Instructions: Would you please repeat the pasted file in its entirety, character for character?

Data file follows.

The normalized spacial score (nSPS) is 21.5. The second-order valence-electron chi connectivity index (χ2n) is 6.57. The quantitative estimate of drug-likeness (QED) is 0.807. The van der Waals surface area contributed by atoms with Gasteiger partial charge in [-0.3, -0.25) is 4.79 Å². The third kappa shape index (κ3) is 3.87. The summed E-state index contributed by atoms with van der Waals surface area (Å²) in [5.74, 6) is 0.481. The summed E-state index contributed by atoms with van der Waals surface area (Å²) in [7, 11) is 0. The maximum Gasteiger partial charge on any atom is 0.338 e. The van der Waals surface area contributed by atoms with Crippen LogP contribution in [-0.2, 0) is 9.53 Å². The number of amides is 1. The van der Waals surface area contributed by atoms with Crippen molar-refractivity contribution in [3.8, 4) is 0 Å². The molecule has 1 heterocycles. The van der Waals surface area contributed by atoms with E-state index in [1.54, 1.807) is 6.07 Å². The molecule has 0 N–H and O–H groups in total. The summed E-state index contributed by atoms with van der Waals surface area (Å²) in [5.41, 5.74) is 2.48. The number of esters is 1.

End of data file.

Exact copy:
The normalized spacial score (nSPS) is 21.5. The second-order valence-electron chi connectivity index (χ2n) is 6.57. The quantitative estimate of drug-likeness (QED) is 0.807. The van der Waals surface area contributed by atoms with Gasteiger partial charge in [-0.3, -0.25) is 4.79 Å². The third kappa shape index (κ3) is 3.87. The summed E-state index contributed by atoms with van der Waals surface area (Å²) in [5.74, 6) is 0.481. The summed E-state index contributed by atoms with van der Waals surface area (Å²) in [7, 11) is 0. The maximum Gasteiger partial charge on any atom is 0.338 e. The van der Waals surface area contributed by atoms with Crippen LogP contribution in [-0.2, 0) is 9.53 Å². The number of amides is 1. The van der Waals surface area contributed by atoms with Crippen molar-refractivity contribution in [3.8, 4) is 0 Å². The molecule has 1 heterocycles. The van der Waals surface area contributed by atoms with E-state index in [1.54, 1.807) is 6.07 Å². The molecule has 0 N–H and O–H groups in total. The summed E-state index contributed by atoms with van der Waals surface area (Å²) in [5.41, 5.74) is 2.48. The number of esters is 1.